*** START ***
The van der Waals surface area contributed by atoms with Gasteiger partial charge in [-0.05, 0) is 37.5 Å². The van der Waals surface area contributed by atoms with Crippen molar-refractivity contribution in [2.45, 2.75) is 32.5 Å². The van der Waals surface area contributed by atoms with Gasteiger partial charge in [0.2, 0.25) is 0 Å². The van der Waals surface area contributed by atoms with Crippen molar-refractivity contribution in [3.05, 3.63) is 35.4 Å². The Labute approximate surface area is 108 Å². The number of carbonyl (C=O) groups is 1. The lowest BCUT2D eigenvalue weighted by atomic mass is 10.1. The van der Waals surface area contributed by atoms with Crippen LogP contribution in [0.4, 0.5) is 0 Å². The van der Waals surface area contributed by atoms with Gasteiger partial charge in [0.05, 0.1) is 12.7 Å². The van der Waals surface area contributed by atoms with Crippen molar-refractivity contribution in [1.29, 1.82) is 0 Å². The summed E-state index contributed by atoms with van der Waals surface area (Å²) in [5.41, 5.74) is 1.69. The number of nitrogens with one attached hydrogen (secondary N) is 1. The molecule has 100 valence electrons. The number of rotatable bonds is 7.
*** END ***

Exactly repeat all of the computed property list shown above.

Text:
The van der Waals surface area contributed by atoms with Gasteiger partial charge in [-0.05, 0) is 37.5 Å². The van der Waals surface area contributed by atoms with Crippen molar-refractivity contribution in [2.45, 2.75) is 32.5 Å². The van der Waals surface area contributed by atoms with Gasteiger partial charge in [0.2, 0.25) is 0 Å². The van der Waals surface area contributed by atoms with Crippen molar-refractivity contribution in [3.05, 3.63) is 35.4 Å². The Labute approximate surface area is 108 Å². The number of carbonyl (C=O) groups is 1. The lowest BCUT2D eigenvalue weighted by atomic mass is 10.1. The van der Waals surface area contributed by atoms with Crippen LogP contribution in [0.4, 0.5) is 0 Å². The van der Waals surface area contributed by atoms with Gasteiger partial charge in [0.05, 0.1) is 12.7 Å². The van der Waals surface area contributed by atoms with Crippen molar-refractivity contribution in [1.29, 1.82) is 0 Å². The summed E-state index contributed by atoms with van der Waals surface area (Å²) in [5.41, 5.74) is 1.69. The number of nitrogens with one attached hydrogen (secondary N) is 1. The molecule has 100 valence electrons. The number of rotatable bonds is 7.